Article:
Everton 1 Manchester City 3

Carlo Ancelotti had drilled Everton to defend, frustrate and counter Manchester City and, in keeping with their previous 16 assignments, the Premier League leaders dismissed the challenge with contemptuous ease. Pep Guardiola’s team moved 10 points clear at the summit, and with a game in hand on second placed Manchester United, with another exhibition of their vast superiority at Goodison Park.

Bernardo Silva’s goal, their third in a convincing victory, encapsulated the quality and confidence that is oozing through the City ranks. An incisive one-touch move involving Rodri, Riyad Mahrez and Gabriel Jesus invited the Portugal international to round a statuesque Everton defence before planting a low drive through Jordan Pickford’s despairing dive.

The polished goal sealed City’s 12th successive league win, a 17th in all competitions and a little slice of history. City became the first team in top flight history to win their opening 10 matches in a calender year. That United previously held the record along with Bolton, in 2009 and 1906 respectively, will add a little more relevance to the achievement for City.

A City team blessed with attacking, creative talent was supplemented by a substitutes’ bench that would be the envy of most of the Premier League. It also represented an ominous sign for any rival still harbouring title pretensions of their own. Kevin De Bruyne, who had missed the last seven matches with a hamstring problem, returned to a bench that included Sergio Agüero, John Stones and Fernandinho although Ilkay Gündogan was absent with the groin injury sustained in Saturday’s win over Tottenham.

The visitors dominated possession from the outset but met determined resistance from an Everton side who, as their manager readily admits, are more comfortable when forced to defend than when committing to an open game. Not that a Guardiola team usually allows an opponent the latter option.

The City manager doffed his beanie hat to Ancelotti as he walked across the Goodison pitch and into a long, animated conversation with the Italian before kick off. There was no deference from his players. Within seconds of kick off João Cancelo drifted forward from left-back into central midfield, where he remained for several minutes before forcing Pickford into the first save of the game with a dipping drive from 25 yards. The England goalkeeper was making his first start in five matches after recovering from a rib injury.

Everton suffered a fresh and early fitness setback when the commanding Yerry Mina was forced off with an ankle injury. The defender attempted to play on after lengthy treatment. While Mina did so, Rodri dispossessed Tom Davies and lofted an inviting ball over the Everton defence for Gabriel Jesus. The Brazilian forward blazed over under pressure from Michael Keane but with only Pickford to beat. The Colombian defender was immediately replaced by Seamus Coleman, who had quite the impact.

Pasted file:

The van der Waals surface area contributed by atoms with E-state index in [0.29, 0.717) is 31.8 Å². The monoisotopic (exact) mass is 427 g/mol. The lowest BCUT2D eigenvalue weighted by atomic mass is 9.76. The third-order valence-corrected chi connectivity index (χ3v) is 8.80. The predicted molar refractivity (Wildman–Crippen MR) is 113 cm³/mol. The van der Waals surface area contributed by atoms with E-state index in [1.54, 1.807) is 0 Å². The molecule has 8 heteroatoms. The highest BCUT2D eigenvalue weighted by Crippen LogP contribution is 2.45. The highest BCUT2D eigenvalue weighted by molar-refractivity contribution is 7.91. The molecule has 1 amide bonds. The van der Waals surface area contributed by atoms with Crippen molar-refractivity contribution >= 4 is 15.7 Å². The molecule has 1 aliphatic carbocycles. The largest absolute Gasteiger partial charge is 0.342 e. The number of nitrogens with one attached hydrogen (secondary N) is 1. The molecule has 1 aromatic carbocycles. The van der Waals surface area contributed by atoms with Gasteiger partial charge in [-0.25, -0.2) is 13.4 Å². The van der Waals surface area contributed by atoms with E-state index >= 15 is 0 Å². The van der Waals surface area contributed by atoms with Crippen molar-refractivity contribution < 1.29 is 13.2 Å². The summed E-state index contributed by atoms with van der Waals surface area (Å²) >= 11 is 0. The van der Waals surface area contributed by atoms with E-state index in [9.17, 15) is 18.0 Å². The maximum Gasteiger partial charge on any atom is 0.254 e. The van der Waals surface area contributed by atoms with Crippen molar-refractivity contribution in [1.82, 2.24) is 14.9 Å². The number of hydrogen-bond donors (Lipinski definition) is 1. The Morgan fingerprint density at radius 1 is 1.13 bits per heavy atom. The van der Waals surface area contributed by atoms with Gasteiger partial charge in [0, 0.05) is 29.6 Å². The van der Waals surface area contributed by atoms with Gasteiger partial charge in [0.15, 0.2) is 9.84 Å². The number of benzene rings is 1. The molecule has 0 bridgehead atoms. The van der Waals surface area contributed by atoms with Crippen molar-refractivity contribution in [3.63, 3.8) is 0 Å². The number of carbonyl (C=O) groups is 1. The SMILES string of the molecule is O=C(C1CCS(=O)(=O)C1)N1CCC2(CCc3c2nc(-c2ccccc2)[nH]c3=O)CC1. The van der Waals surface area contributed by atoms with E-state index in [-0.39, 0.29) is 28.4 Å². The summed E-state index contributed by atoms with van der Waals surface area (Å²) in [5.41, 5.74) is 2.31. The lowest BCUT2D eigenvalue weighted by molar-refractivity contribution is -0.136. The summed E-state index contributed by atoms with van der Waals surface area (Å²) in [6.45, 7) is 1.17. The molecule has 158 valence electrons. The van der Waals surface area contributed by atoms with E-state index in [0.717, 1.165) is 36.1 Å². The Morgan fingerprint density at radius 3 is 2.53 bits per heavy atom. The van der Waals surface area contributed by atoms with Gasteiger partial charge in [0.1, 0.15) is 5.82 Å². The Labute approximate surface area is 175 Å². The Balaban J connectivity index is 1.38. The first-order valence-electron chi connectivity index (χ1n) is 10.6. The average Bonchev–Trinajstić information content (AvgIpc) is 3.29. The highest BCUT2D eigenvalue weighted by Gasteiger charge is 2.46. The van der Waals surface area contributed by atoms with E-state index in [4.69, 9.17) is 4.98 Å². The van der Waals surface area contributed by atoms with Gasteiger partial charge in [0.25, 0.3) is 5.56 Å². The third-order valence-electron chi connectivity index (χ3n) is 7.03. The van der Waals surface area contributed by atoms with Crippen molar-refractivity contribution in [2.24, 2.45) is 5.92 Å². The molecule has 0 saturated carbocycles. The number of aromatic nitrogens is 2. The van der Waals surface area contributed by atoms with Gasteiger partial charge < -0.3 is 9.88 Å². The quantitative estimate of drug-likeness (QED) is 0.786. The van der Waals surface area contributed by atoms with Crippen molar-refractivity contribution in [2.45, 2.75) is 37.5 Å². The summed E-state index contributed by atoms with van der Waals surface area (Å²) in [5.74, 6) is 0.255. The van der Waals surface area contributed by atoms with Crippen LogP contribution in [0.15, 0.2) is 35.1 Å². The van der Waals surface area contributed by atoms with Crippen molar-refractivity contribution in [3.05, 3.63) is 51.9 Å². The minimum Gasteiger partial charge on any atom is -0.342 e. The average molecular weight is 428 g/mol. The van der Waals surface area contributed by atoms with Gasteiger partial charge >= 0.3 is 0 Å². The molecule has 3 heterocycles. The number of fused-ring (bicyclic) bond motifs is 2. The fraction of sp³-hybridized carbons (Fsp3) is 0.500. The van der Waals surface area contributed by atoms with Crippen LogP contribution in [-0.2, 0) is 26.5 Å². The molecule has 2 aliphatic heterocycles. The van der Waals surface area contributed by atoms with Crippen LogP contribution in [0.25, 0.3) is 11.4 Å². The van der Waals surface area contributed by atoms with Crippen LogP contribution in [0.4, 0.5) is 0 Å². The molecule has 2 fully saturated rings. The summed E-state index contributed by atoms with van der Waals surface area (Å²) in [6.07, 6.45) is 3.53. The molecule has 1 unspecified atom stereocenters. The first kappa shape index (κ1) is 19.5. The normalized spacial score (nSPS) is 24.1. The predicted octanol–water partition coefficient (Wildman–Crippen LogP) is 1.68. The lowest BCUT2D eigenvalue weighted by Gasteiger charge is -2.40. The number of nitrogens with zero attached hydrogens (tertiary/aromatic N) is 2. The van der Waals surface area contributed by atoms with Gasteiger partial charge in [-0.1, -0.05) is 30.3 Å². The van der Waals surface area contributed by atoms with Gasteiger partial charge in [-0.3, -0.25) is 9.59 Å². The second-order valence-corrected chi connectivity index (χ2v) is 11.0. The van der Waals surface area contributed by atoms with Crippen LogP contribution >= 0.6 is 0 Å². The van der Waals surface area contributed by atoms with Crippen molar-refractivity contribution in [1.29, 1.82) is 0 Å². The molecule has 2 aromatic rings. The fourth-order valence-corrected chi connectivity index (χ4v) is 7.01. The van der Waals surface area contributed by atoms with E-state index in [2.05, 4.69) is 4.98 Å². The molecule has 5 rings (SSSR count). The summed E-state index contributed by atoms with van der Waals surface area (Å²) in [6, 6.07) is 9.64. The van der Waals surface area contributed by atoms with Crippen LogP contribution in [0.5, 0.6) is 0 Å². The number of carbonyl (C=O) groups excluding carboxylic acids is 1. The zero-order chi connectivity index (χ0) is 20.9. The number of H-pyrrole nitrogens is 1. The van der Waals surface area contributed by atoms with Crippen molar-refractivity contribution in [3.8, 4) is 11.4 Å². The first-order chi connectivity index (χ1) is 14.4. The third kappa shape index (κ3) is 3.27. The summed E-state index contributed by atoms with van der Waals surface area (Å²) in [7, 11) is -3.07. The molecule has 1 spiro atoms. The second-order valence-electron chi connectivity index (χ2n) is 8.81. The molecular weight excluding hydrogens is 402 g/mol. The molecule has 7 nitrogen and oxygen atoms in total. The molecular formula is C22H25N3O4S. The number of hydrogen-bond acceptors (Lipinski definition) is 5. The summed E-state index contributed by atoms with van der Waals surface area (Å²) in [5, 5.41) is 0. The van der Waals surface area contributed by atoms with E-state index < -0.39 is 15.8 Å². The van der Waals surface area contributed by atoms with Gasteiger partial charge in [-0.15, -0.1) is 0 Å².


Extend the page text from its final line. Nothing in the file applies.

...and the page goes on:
City opened the scoring from a corner, won when Keane made a vital interception to stop Jesus connecting with Riyad Mahrez’s cross to the back post. Mahrez had a second bite when Everton only half-cleared the resulting set-piece. Keane was again in the way, but his header dropped into the space where Foden lurked unmarked. The City playmaker, on target on the other side of Stanley Park earlier this month, drilled in a powerful shot that deflected off the inside of Coleman’s right calf and sailed past the wrong-footed Pickford.

Everton had shown only flashes of attacking intent with the game deadlocked and City controlling the play but improved immediately after falling behind. They levelled within six minutes courtesy of Richarlison’s first Premier League goal of the calender year. Not that he knew too much about it. Alex Iwobi released Coleman inside the City penalty area with a piercing pass between two defenders.

The Republic of Ireland international stood up a cross to the back post where Lucas Digne volleyed back across goal and against the post. The rebound sailed in off Richarlison’s thigh and, with two City players on the goal-line, there was no offside to spare the visitors.

The game reverted to type after the restart. City weaved their triangles and probed from all angles. Everton stood firm deep inside their own half. Pickford produced a fine stop low to his left from Bernardo Silva’s volley. Kyle Walker superbly picked out Jesus in space inside the area but, to Guardiola’s audible disgust, the striker who recently admitted his finishing had to improve blazed high and wide once again. Rodri then headed wide from Foden’s corner when, as his reaction testified, the midfielder should have hit the target.

But the pressure was mounting on the Everton goal and finally told when Mahrez produced the kind of trademark finish that defences always try to prevent, but are sometimes powerless to. Silva attacked from the right before rolling an intuitive pass inside for the Algeria international, who shifted the ball on to his left foot and curled an unstoppable shot around Pickford and in off the far post. Guardiola did not disguise his emotions on this occasion either. He roared with delight, leapt into the City dug-out and high-fived everyone in sight. – Guardian



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